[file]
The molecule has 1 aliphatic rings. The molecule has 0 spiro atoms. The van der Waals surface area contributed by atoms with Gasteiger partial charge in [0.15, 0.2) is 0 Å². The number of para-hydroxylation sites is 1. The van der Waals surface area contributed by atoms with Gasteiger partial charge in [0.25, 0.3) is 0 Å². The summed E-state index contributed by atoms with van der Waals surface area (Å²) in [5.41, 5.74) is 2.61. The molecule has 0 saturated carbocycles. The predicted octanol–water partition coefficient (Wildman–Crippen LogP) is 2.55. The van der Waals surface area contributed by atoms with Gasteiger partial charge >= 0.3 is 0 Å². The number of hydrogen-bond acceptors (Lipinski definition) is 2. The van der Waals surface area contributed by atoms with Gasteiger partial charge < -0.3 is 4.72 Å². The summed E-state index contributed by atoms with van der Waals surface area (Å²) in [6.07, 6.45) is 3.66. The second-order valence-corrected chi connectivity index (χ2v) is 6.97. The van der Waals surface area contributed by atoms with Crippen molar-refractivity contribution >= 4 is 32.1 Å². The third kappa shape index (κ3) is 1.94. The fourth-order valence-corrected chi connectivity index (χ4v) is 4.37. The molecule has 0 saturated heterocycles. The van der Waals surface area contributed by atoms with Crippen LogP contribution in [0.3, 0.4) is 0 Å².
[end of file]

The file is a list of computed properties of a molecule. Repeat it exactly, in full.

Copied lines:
The molecule has 1 aliphatic rings. The molecule has 0 spiro atoms. The van der Waals surface area contributed by atoms with Gasteiger partial charge in [0.15, 0.2) is 0 Å². The number of para-hydroxylation sites is 1. The van der Waals surface area contributed by atoms with Gasteiger partial charge in [0.25, 0.3) is 0 Å². The summed E-state index contributed by atoms with van der Waals surface area (Å²) in [5.41, 5.74) is 2.61. The molecule has 0 saturated carbocycles. The predicted octanol–water partition coefficient (Wildman–Crippen LogP) is 2.55. The van der Waals surface area contributed by atoms with Gasteiger partial charge >= 0.3 is 0 Å². The number of hydrogen-bond acceptors (Lipinski definition) is 2. The van der Waals surface area contributed by atoms with Gasteiger partial charge < -0.3 is 4.72 Å². The summed E-state index contributed by atoms with van der Waals surface area (Å²) in [6.07, 6.45) is 3.66. The second-order valence-corrected chi connectivity index (χ2v) is 6.97. The van der Waals surface area contributed by atoms with Crippen molar-refractivity contribution >= 4 is 32.1 Å². The third kappa shape index (κ3) is 1.94. The fourth-order valence-corrected chi connectivity index (χ4v) is 4.37. The molecule has 0 saturated heterocycles. The van der Waals surface area contributed by atoms with Crippen LogP contribution in [0.3, 0.4) is 0 Å².